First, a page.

Contributed by Robert L. Legleitner, author of THE GOLDEN LEGEND...German-born archaeologist Kydon Schmidt has a secret that would ruin him...in the homophobic atmosphere of the 1940s. So when the U.S. Government recruits him for a mission against Nazi artifact collectors, he is not in a position to refuse. Great action and adventure. You won't be disappointed!

Wednesday, August 11, 2010

Author Sends Link

Author Daniel Carr sent the following e-mail yesterday and asked that it be passed along.

"I am auditioning for a contest to perform at a concert and win some money; all I need is to get as many people as possible to view my video. If you could recommend my link to some people, it would be appreciated."

Also, I'd like you to at least listen to thirty seconds of it, if you'd like to. Here's the link: http://www.youtube.com/watch?v=WGYF6fjqPf8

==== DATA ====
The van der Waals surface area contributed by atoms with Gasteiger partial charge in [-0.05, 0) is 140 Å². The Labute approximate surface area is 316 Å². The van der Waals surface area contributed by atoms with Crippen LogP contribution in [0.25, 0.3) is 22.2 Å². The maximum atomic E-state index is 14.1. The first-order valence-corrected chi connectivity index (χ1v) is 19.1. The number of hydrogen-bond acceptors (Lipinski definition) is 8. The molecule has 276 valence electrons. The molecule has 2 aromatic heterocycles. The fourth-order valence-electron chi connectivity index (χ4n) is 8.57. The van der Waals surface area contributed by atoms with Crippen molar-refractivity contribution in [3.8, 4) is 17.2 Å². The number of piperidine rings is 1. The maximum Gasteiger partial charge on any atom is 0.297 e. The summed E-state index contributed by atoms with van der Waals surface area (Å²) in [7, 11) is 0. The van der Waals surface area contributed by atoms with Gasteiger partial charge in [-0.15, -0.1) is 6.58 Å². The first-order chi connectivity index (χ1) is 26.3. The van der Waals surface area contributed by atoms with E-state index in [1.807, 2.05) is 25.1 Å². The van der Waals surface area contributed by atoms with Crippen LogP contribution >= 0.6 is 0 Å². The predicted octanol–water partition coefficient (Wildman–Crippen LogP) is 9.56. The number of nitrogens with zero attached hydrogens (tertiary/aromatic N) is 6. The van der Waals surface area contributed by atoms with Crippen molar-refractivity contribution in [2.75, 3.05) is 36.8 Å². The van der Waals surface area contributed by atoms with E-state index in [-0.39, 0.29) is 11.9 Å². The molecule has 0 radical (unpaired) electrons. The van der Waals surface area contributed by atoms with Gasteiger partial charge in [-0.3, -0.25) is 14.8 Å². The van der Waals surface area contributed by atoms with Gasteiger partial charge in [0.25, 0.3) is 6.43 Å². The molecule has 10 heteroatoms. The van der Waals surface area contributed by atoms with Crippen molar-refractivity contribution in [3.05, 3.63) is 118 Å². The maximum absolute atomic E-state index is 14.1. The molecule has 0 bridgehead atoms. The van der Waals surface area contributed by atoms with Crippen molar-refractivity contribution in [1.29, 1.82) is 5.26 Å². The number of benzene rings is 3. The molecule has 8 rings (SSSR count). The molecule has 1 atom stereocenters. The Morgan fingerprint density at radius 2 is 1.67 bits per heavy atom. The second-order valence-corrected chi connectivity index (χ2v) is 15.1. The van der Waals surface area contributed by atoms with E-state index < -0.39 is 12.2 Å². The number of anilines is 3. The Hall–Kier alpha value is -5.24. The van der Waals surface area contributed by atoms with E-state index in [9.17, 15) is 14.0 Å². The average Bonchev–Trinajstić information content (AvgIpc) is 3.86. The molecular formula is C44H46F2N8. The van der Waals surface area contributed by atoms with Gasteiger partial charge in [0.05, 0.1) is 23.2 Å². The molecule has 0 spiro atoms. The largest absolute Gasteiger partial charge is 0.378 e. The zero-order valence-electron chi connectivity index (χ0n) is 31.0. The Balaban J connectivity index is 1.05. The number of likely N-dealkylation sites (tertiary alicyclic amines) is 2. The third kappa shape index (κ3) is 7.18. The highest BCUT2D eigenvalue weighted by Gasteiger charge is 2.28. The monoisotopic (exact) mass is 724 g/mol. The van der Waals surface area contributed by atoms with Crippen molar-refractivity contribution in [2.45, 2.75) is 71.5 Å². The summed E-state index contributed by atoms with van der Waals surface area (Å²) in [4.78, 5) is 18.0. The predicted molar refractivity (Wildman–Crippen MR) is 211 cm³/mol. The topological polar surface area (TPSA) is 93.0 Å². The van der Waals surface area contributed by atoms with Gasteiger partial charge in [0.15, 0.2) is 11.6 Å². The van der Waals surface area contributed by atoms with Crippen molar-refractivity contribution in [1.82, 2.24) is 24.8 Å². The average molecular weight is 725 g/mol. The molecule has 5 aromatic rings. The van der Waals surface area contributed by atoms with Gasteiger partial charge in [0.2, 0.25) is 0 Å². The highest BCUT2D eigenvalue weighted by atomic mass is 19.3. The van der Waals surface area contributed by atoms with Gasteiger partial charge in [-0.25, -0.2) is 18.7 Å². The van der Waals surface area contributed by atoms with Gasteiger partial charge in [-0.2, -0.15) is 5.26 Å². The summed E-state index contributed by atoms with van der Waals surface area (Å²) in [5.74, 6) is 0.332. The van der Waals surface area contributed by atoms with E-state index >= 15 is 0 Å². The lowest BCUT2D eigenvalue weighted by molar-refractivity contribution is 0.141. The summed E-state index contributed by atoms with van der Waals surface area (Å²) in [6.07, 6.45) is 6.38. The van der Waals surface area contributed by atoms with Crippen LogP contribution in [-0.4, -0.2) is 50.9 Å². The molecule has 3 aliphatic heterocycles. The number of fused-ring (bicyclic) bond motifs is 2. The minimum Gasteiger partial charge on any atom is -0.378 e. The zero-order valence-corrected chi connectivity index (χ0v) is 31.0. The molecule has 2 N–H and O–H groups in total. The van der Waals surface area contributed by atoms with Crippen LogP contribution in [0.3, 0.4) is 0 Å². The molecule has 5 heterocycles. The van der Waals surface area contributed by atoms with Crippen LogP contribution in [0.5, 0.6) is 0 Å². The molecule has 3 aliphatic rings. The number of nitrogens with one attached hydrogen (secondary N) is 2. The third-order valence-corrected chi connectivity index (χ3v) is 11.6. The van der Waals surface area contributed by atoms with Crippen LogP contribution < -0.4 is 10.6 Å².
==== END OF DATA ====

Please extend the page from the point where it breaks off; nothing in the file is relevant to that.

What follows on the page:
Tuesday, August 10, 2010

A Writing Resume - writing tip

A good tool to have is a “writing resume.” This is arranged just like a regular resume, but only includes information about your writing. Experience comes first, with information about your best publishing credits. You include education, but concentrate on writing classes, rather than degrees, though you mention them if you have good schools. You would also list here any experience you had that would enhance your stature as a writer. I usually say that I have served as president of the Eastern Shore Writers’ Association, and that I have been an instructor for Writer's Digest Correspondence school. Include here any experience that you feel will impress the receiving editor with your credentials as a writer.

You also list “professional memberships.” PEN is good if you can get in. If not, join some other writers’ organizations: local groups, National Writer’s Club, etc. “Awards” if you have won any, and “References”. If you know any Famous Writers ask if you may use them as a reference on your resume. If not, try to pick people in a position that will speak for you, presidents of universities, officers in writers’ organizations and so on.

Include a copy with your submission, or query letter. They won't read the whole thing, but will give it a glance and be impressed by your professionalism.